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) -- U.S. stock futures pointed to a lower open Friday amid uncertainty over how President Obama's jobs plan would be met by Republicans.

Futures for the

Dow Jones Industrial Average

were down 25 points, or 17 points below fair value, at 11,198. Futures for the

S&P 500

were down 2 points, or 2 points below fair value, at 1173, and


futures were falling 4 points, or 3 points below fair value, at 2207.

In his speech last night to Congress, the President detailed a $447 billion stimulus package aimed at spurring job creation, a much more ambitious proposal than the $300 billion plan expected. It remains up in the air, however, which parts of Obama's proposal would be able to pass Congress. Republicans are expected to show their support for the $253 billion in tax cuts but will likely oppose the payroll tax holiday component of Obama's strategy.

Investors have been particularly uneasy as they await possible monetary and fiscal stimulus to jumpstart the sluggish economy.

Federal Reserve

chairman Ben Bernanke left the door open on a possible Fed stimulus in his speech Thursday, essentially leaving the market hanging for another two weeks before the next Fed meeting on Sept. 21. Meanwhile, any jobs proposal from Washington is not expected to pass until later this year, leaving the dismal U.S. jobs market staggering without help.

Yesterday, stocks lost about 1% as Bernanke stopped short of revealing any new details on monetary easing. Major U.S. equity indices have closed in the red four out of the first five trading days of September and the Dow is down 2.7% so far this month.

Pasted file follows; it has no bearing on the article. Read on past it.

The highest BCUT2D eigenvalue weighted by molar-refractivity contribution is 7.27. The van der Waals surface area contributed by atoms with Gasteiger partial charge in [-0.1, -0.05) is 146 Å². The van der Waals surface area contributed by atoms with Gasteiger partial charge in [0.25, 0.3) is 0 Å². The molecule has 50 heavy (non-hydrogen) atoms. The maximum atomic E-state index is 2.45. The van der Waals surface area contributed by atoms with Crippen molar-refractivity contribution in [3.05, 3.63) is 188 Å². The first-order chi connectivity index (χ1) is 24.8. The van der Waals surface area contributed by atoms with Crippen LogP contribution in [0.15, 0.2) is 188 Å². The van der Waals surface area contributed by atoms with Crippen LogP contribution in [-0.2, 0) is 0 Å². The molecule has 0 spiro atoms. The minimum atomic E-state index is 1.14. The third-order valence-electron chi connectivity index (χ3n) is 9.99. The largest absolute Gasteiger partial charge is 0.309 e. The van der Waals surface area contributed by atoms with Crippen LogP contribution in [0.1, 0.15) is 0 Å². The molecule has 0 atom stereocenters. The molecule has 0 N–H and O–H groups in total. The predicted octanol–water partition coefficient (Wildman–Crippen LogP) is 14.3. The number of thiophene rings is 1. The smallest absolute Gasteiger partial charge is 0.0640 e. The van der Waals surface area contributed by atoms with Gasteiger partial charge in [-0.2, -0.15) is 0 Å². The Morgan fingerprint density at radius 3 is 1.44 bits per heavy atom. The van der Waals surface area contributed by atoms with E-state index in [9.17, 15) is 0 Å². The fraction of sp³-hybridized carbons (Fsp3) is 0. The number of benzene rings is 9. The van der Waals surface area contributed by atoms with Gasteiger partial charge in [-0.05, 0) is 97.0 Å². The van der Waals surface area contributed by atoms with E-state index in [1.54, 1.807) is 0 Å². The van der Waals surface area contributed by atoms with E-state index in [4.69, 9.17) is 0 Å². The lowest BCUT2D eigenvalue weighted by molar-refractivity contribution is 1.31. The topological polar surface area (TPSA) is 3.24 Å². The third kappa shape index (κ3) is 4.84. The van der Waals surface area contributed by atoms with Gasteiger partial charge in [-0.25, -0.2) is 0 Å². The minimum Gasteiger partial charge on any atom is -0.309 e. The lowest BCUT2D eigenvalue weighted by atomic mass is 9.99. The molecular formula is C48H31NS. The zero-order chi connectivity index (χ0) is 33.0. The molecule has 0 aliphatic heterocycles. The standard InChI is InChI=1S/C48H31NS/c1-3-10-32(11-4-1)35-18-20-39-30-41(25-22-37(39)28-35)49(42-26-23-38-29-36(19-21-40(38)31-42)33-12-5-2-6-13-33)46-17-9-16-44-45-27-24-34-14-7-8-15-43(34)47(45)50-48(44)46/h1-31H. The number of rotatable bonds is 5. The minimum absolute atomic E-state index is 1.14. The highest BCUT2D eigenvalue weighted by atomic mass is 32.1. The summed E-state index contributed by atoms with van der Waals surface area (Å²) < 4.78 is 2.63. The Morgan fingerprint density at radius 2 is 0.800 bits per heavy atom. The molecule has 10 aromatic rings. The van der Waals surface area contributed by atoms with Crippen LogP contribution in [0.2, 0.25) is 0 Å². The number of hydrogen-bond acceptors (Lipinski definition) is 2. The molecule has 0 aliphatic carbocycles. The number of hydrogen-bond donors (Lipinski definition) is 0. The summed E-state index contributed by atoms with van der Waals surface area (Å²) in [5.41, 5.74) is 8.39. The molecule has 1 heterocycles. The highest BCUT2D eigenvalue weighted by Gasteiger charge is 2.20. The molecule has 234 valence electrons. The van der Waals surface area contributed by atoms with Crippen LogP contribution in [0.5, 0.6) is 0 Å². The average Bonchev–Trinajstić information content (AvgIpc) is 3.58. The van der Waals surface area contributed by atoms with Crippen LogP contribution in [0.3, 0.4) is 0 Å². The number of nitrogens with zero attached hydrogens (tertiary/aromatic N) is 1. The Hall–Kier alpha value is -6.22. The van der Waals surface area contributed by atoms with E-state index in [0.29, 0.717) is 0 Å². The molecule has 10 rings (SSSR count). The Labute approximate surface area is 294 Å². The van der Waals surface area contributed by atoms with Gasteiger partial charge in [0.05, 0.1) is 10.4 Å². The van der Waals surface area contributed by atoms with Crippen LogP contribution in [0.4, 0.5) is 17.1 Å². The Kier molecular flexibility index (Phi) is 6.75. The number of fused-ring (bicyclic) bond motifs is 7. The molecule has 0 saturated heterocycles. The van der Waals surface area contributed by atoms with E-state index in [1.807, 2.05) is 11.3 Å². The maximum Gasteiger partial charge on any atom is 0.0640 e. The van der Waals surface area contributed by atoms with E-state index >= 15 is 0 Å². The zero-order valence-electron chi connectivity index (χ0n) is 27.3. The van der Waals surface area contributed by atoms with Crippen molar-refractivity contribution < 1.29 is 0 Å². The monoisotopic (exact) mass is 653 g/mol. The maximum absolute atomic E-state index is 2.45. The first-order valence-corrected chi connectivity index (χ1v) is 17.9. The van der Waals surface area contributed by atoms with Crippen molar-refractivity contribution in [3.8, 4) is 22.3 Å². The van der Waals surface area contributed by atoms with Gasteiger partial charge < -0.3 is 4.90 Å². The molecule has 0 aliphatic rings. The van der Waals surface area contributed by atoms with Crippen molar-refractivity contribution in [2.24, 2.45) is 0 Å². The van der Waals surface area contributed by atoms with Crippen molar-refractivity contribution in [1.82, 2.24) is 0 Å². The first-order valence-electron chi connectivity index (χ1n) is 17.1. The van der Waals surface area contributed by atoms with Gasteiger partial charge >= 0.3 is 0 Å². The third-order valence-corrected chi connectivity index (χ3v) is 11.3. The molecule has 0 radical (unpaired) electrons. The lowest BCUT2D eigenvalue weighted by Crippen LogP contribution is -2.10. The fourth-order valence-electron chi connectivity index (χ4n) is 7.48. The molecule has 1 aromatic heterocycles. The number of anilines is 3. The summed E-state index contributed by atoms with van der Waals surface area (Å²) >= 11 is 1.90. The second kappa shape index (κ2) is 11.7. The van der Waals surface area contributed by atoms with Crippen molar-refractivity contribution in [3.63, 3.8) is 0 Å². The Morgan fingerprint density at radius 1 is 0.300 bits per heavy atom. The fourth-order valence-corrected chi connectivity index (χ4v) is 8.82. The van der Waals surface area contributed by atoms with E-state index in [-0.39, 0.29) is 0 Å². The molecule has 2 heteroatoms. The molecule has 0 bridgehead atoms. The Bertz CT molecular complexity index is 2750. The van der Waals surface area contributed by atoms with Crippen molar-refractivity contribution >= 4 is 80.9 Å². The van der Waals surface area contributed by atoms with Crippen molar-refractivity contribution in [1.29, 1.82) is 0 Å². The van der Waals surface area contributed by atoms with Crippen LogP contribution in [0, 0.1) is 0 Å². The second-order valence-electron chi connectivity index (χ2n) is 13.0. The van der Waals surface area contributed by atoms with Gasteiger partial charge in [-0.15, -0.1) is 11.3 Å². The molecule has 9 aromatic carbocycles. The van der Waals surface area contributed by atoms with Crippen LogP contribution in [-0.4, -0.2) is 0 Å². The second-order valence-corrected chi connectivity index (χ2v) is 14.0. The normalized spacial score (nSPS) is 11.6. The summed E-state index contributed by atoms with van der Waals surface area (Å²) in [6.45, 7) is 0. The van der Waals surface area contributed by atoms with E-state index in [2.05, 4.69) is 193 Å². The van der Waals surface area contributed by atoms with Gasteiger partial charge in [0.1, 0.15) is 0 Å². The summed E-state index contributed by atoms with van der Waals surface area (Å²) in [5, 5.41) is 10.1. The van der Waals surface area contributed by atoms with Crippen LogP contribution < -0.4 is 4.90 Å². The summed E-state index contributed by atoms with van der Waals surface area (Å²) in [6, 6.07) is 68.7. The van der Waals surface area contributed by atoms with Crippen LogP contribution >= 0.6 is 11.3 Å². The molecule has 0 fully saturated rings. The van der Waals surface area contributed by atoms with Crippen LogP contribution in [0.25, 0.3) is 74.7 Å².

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As investors became more and more nervous about holding long trading positions over the weekend, we started see some profit taking," writes Marc Pado, U.S. market strategist at Cantor Fitzgerald. "The market has not fared well over the weekend for the past few months, causing many to follow that trend and liquidate short-term positions on Friday."

Overnight in Asia, inflation in China eased in August, leading investors to believe that the government will likely hold off on tightening monetary policy. Hong Kong's Hang Seng closed down 0.2%, and Japan's Nikkei was off by 0.6%.

European stocks were trading lower before G7 leaders convene Friday to discuss the faltering global economy in the wake of the financial crisis and credit crunch. The FTSE in London was losing 0.5%, and the DAX in Frankfurt was off 0.3%.

In corporate news,

Bank of America


may be cutting 40,000 jobs in the first wave of a restructuring, although plans have not been finalized, according to

The Wall Street Journal

. Shares were slipping 0.56% in premarket trading.



, a provider of Internet infrastructure services, was plunging more than 8% before the bell on news that the company's CFO Brian Robins had resigned. The company's shares had been trading sharply higher this week on takeover speculation.

Athletics apparel company

Lululemon Athletica


said it expects third-quarter earnings of 22 cents to 24 cents a share, compared to the average analyst estimate of 24 cents a share. Shares were tumbling 6.4% to $54.02.

Even as stocks looked to open modestly lower, gold prices were easing. Gold for December delivery was slipping $18.30 to trade at $1,839.20 ounce.

The October crude oil contract was slipping by $1.08 to trade at $87.97 a barrel.

The benchmark 10-year Treasury was slipping 11/32, pushing the yield to 2.02%. The dollar was strengthening against a basket of currencies, with the dollar index gaining 0.48%.

On the economic docket, the Commerce Department is expected to report that sales at the wholesale level rose 0.8% in July, after increasing by 0.6% in June. A rise in sales may means businesses will be more willing to restock their shelves, a sign of a stronger economy.

-- Written by Chao Deng in New York